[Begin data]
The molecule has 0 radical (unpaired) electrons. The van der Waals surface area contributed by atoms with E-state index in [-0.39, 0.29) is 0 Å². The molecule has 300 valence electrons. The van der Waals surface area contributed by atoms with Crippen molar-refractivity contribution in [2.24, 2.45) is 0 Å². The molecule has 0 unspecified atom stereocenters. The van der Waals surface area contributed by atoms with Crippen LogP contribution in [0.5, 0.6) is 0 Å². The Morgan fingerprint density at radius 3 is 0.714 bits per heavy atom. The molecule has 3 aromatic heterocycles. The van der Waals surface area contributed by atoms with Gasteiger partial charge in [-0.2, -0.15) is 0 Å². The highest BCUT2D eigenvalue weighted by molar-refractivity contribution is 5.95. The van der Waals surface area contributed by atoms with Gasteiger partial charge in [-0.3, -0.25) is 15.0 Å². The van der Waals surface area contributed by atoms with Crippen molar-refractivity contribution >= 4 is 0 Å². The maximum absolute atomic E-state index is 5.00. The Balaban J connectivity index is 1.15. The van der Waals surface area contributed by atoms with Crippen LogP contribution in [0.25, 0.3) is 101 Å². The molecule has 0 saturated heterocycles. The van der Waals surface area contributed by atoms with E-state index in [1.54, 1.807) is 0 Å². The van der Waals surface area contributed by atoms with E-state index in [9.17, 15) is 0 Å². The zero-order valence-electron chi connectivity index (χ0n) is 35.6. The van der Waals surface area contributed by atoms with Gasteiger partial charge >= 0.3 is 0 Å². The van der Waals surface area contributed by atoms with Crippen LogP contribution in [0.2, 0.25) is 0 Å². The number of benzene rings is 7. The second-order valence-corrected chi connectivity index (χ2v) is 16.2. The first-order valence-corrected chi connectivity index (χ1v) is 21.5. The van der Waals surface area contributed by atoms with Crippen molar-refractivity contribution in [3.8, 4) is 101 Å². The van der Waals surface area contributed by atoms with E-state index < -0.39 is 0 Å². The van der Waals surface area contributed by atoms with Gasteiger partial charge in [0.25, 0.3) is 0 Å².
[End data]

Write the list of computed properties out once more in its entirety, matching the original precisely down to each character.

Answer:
The molecule has 0 radical (unpaired) electrons. The van der Waals surface area contributed by atoms with E-state index in [-0.39, 0.29) is 0 Å². The molecule has 300 valence electrons. The van der Waals surface area contributed by atoms with Crippen molar-refractivity contribution in [2.24, 2.45) is 0 Å². The molecule has 0 unspecified atom stereocenters. The van der Waals surface area contributed by atoms with Crippen LogP contribution in [0.5, 0.6) is 0 Å². The Morgan fingerprint density at radius 3 is 0.714 bits per heavy atom. The molecule has 3 aromatic heterocycles. The van der Waals surface area contributed by atoms with Gasteiger partial charge in [-0.2, -0.15) is 0 Å². The highest BCUT2D eigenvalue weighted by molar-refractivity contribution is 5.95. The van der Waals surface area contributed by atoms with Gasteiger partial charge in [-0.3, -0.25) is 15.0 Å². The van der Waals surface area contributed by atoms with Crippen molar-refractivity contribution >= 4 is 0 Å². The maximum absolute atomic E-state index is 5.00. The Balaban J connectivity index is 1.15. The van der Waals surface area contributed by atoms with Crippen LogP contribution in [0.25, 0.3) is 101 Å². The molecule has 0 saturated heterocycles. The van der Waals surface area contributed by atoms with E-state index in [1.54, 1.807) is 0 Å². The van der Waals surface area contributed by atoms with E-state index in [9.17, 15) is 0 Å². The zero-order valence-electron chi connectivity index (χ0n) is 35.6. The van der Waals surface area contributed by atoms with Gasteiger partial charge >= 0.3 is 0 Å². The van der Waals surface area contributed by atoms with Crippen LogP contribution in [0.2, 0.25) is 0 Å². The number of benzene rings is 7. The second-order valence-corrected chi connectivity index (χ2v) is 16.2. The first-order valence-corrected chi connectivity index (χ1v) is 21.5. The van der Waals surface area contributed by atoms with Crippen molar-refractivity contribution in [3.8, 4) is 101 Å². The van der Waals surface area contributed by atoms with E-state index < -0.39 is 0 Å². The van der Waals surface area contributed by atoms with Gasteiger partial charge in [0.25, 0.3) is 0 Å².